Turnout style blankets are known to have leg straps, cross-surcingles under the belly, front closures or fixed/sewn shut front, a larger tail flap sewn to the back edges to offer wind protection and draft reduction to the horse.
Sides are often longer, called the blanket drop.
Most blankets regardless of what kind/style have a nylon shoulder panel to help reduce rubbing of the coat and over time bald spots occur and shiny skin that can be sore to the horse.
Those are basics...
Schneider's Tack has one of the largest collections of blankets, sheets for stable and outdoor use I've ever seen.
From mini and foals, through the largest of drafts they cover it all.
Many choices in cut of blanket, insulating or not properties, colors and strength of materials used are choices.
A link and do read their tutorial about warmth factor, cut and fit as blanket to blanket it can be different.
Manufacturers all have patterns they cut from and just like same manufacturer different style fit can change for us humans...the same is true for horse blankets.
Read and get informed of the choices this one place offers...there are many places/manufacturers that do blankets and each is slightly different too so make sure you read and do your homework about what you need or think you need.
https://www.sstack.com/horse-blankets-and-sheets/

There is no right or wrong in blanketing or not...
Be informed though what your horses need and you are most comfortable having your horses wear during winter cold is a decision only you can make.
<img style="max-width:100%;" src="https://www.horseforum.com/images/smilies/runninghorse2.gif" border="0" alt="" title="Runninghorse2" class="inlineimg" />...
jmo...
Thanks so much! I will check out the link!
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post #6 of 26 Old 03-25-2019, 09:22 PM
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A rainsheet might be worth getting, if nothing else, as even a horse with a really good winter coat can get chilled if they get soaked on a cold day.
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post #7 of 26 Old 03-25-2019, 10:02 PM
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Originally Posted by SteadyOn View Post
A rainsheet might be worth getting, if nothing else, as even a horse with a really good winter coat can get chilled if they get soaked on a cold day.
Question...

Do you refer to a turnout sheet...
No insulating value but made to be worn outdoors in all kinds of weather. They do come with a neck covering some styles too...this one shown is similar to what I have in design/style.

Or....

Do you refer to what I know as a rainsheet that I use when my horse is tacked and say waiting ringside in the rain so my saddle and my horse not be soaked?


The rainsheet that I know of and think of would not withstand much and it would be ruined.
A very controlled use atmosphere for that rainsheet {this one I actually own}
...

The worst day is instantly better when shared with my horse.....
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post #8 of 26 Old 03-25-2019, 10:28 PM
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When I lived in California I blanketed about five days a year, during heavy cold windy rain storms. Here in Massachusetts, I blanket with a medium weight turnout (waterproof and lined with medium-level insulation) when the temps dip below 20F or for you, about -7C. Zero or below (-18C) gets a heavyweight turnout blanket. My horses are not clipped nor are they of particularly thin-skinned breeds. When it's above 20F the blankets come off. This is a daily ritual from some time in November to some time in April.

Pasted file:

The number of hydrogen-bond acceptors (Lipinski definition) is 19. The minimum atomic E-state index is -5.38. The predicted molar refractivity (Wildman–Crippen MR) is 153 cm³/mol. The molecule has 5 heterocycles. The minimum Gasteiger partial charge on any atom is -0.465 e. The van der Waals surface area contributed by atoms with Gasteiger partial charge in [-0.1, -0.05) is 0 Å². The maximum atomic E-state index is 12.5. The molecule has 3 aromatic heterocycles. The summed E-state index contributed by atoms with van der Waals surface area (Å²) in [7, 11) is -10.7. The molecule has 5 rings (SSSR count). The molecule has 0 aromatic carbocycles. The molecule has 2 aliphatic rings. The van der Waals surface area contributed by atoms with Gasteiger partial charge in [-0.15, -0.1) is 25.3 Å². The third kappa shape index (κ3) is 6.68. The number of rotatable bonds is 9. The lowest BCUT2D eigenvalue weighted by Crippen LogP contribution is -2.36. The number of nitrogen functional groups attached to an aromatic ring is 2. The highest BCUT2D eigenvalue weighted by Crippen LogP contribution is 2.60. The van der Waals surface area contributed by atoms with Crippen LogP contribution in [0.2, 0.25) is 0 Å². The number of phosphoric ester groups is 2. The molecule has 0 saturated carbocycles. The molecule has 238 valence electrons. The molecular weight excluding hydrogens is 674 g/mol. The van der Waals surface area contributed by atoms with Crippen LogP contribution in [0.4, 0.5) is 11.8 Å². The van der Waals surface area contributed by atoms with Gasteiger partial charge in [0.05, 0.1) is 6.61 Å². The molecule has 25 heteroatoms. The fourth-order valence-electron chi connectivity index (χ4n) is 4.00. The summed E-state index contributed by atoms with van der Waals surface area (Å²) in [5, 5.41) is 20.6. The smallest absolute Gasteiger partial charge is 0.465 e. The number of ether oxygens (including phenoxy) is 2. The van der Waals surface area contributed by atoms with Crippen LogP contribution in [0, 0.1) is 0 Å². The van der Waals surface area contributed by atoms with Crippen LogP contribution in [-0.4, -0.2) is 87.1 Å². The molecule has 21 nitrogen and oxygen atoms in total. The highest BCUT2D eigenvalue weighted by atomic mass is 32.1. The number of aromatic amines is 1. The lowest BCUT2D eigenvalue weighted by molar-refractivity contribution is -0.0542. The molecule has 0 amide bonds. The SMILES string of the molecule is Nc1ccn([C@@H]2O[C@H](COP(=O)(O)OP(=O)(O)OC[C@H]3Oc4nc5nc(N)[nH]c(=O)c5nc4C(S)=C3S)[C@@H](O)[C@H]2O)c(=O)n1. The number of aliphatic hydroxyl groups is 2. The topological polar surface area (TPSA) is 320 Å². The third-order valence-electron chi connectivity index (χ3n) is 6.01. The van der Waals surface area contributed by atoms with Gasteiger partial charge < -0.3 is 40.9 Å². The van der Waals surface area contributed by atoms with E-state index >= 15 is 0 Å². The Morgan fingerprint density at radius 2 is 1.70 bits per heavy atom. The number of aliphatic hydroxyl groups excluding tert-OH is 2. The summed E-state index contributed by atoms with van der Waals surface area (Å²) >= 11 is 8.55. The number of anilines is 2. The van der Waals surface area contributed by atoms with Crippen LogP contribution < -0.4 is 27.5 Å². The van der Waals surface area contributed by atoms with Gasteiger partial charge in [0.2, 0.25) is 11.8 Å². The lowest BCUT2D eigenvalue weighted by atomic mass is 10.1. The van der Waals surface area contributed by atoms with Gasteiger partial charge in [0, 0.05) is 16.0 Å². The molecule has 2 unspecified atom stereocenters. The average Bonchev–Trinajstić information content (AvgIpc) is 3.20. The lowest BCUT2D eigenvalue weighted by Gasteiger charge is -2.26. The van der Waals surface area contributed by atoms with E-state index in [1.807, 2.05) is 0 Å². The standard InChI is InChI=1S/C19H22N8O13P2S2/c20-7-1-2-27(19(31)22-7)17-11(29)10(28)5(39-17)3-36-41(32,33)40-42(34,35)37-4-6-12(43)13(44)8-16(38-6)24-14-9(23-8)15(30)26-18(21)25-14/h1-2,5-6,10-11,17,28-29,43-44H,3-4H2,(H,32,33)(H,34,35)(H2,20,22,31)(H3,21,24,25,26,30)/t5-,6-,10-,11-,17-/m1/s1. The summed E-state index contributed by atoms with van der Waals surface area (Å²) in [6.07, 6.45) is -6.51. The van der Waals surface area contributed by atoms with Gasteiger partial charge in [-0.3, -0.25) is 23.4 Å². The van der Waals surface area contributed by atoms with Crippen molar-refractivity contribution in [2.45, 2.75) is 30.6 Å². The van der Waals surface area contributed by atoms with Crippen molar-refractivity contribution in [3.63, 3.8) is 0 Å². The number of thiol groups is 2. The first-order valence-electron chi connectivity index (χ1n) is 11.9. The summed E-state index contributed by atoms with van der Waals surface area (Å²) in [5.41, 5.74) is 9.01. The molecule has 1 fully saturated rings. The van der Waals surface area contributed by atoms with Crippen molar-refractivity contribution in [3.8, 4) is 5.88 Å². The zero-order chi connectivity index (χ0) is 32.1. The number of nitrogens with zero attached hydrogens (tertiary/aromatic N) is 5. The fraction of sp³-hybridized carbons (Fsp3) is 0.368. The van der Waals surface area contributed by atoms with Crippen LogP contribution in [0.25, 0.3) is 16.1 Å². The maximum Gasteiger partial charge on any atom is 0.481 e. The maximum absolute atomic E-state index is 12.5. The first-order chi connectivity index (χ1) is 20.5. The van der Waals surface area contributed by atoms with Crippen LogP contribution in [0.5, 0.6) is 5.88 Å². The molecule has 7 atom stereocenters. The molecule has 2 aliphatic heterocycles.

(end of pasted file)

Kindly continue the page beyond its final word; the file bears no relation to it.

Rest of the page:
Horses can take a LOT more cold than we think they can, generally. One thing about living in a cold climate though, horses go through an astonishing amount of hay just keeping themselves warm, and blanketing will cut down on your hay bill.

In climates where it doesn't snow, just providing a place where they can get out of the wind and get dry is all they probably need. If it is real wet and windy, a turnout sheet (waterproof but unlined) might be appreciated.
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post #9 of 26 Old 03-25-2019, 10:40 PM Thread Starter
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Quote:
Originally Posted by Avna View Post
When I lived in California I blanketed about five days a year, during heavy cold windy rain storms. Here in Massachusetts, I blanket with a medium weight turnout (waterproof and lined with medium-level insulation) when the temps dip below 20F or for you, about -7C. Zero or below (-18C) gets a heavyweight turnout blanket. My horses are not clipped nor are they of particularly thin-skinned breeds. When it's above 20F the blankets come off. This is a daily ritual from some time in November to some time in April.

Horses can take a LOT more cold than we think they can, generally. One thing about living in a cold climate though, horses go through an astonishing amount of hay just keeping themselves warm, and blanketing will cut down on your hay bill.

In climates where it doesn't snow, just providing a place where they can get out of the wind and get dry is all they probably need. If it is real wet and windy, a turnout sheet (waterproof but unlined) might be appreciated.
Thanks! Ill look into the turnout sheet. We are getting alot of rain lately and now that its getting colder i think you're right and this would be wise.
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post #10 of 26 Old 03-26-2019, 07:49 AM
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Quote:
Originally Posted by horselovinguy View Post
Question...

Do you refer to a turnout sheet...
No insulating value but made to be worn outdoors in all kinds of weather. They do come with a neck covering some styles too...this one shown is similar to what I have in design/style.
Yep! One for turnout. Maybe it's just a regional thing, but the waterproofed, turnout-style rain sheets up here are usually just called rain sheets, even in store advertisements.